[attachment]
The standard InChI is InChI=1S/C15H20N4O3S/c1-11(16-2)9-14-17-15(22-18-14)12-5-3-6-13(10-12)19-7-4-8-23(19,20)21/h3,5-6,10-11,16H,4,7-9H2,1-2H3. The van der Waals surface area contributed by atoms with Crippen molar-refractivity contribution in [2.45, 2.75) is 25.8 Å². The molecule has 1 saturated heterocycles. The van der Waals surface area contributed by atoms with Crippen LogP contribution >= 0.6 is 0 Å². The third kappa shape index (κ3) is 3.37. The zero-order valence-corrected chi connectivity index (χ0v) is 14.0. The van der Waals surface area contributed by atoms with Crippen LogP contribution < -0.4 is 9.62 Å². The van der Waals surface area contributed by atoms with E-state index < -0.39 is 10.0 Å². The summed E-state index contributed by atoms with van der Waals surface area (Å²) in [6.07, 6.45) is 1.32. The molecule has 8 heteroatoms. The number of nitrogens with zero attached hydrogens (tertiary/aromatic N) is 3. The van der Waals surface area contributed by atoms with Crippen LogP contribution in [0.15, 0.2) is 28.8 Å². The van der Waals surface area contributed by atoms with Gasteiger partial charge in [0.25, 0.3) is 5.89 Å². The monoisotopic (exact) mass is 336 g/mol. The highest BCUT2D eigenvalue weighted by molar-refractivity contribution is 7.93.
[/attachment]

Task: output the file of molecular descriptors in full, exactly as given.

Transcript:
The standard InChI is InChI=1S/C15H20N4O3S/c1-11(16-2)9-14-17-15(22-18-14)12-5-3-6-13(10-12)19-7-4-8-23(19,20)21/h3,5-6,10-11,16H,4,7-9H2,1-2H3. The van der Waals surface area contributed by atoms with Crippen molar-refractivity contribution in [2.45, 2.75) is 25.8 Å². The molecule has 1 saturated heterocycles. The van der Waals surface area contributed by atoms with Crippen LogP contribution >= 0.6 is 0 Å². The third kappa shape index (κ3) is 3.37. The zero-order valence-corrected chi connectivity index (χ0v) is 14.0. The van der Waals surface area contributed by atoms with Crippen LogP contribution < -0.4 is 9.62 Å². The van der Waals surface area contributed by atoms with E-state index < -0.39 is 10.0 Å². The summed E-state index contributed by atoms with van der Waals surface area (Å²) in [6.07, 6.45) is 1.32. The molecule has 8 heteroatoms. The number of nitrogens with zero attached hydrogens (tertiary/aromatic N) is 3. The van der Waals surface area contributed by atoms with Crippen LogP contribution in [0.15, 0.2) is 28.8 Å². The van der Waals surface area contributed by atoms with Gasteiger partial charge in [0.25, 0.3) is 5.89 Å². The monoisotopic (exact) mass is 336 g/mol. The highest BCUT2D eigenvalue weighted by molar-refractivity contribution is 7.93.